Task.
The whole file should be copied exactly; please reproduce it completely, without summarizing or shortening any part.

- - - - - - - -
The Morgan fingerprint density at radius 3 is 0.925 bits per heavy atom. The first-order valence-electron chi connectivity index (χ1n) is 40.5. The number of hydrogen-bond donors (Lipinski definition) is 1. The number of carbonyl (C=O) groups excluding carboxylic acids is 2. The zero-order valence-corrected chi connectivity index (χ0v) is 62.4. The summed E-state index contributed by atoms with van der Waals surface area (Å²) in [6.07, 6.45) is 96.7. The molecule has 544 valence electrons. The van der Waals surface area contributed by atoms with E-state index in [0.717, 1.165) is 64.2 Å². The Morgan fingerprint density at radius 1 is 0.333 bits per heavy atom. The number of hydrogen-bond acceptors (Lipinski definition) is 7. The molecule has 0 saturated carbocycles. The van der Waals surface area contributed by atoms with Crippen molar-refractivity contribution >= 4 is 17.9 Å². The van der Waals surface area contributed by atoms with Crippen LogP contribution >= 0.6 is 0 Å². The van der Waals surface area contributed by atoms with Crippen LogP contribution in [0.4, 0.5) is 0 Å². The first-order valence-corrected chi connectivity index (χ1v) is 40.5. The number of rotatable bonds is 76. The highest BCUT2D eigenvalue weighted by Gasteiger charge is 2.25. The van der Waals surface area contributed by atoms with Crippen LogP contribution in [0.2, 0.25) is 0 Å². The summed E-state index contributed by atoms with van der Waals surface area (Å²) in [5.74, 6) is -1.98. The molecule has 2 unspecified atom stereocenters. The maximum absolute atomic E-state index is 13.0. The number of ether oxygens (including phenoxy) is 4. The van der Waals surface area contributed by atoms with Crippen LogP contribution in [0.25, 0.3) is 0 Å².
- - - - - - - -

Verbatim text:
The Morgan fingerprint density at radius 3 is 0.925 bits per heavy atom. The first-order valence-electron chi connectivity index (χ1n) is 40.5. The number of hydrogen-bond donors (Lipinski definition) is 1. The number of carbonyl (C=O) groups excluding carboxylic acids is 2. The zero-order valence-corrected chi connectivity index (χ0v) is 62.4. The summed E-state index contributed by atoms with van der Waals surface area (Å²) in [6.07, 6.45) is 96.7. The molecule has 544 valence electrons. The van der Waals surface area contributed by atoms with E-state index in [0.717, 1.165) is 64.2 Å². The Morgan fingerprint density at radius 1 is 0.333 bits per heavy atom. The number of hydrogen-bond acceptors (Lipinski definition) is 7. The molecule has 0 saturated carbocycles. The van der Waals surface area contributed by atoms with Crippen molar-refractivity contribution >= 4 is 17.9 Å². The van der Waals surface area contributed by atoms with Crippen LogP contribution >= 0.6 is 0 Å². The van der Waals surface area contributed by atoms with Crippen LogP contribution in [0.4, 0.5) is 0 Å². The first-order valence-corrected chi connectivity index (χ1v) is 40.5. The number of rotatable bonds is 76. The highest BCUT2D eigenvalue weighted by Gasteiger charge is 2.25. The van der Waals surface area contributed by atoms with Crippen LogP contribution in [0.2, 0.25) is 0 Å². The summed E-state index contributed by atoms with van der Waals surface area (Å²) in [5.74, 6) is -1.98. The molecule has 2 unspecified atom stereocenters. The maximum absolute atomic E-state index is 13.0. The number of ether oxygens (including phenoxy) is 4. The van der Waals surface area contributed by atoms with Crippen LogP contribution in [0.25, 0.3) is 0 Å².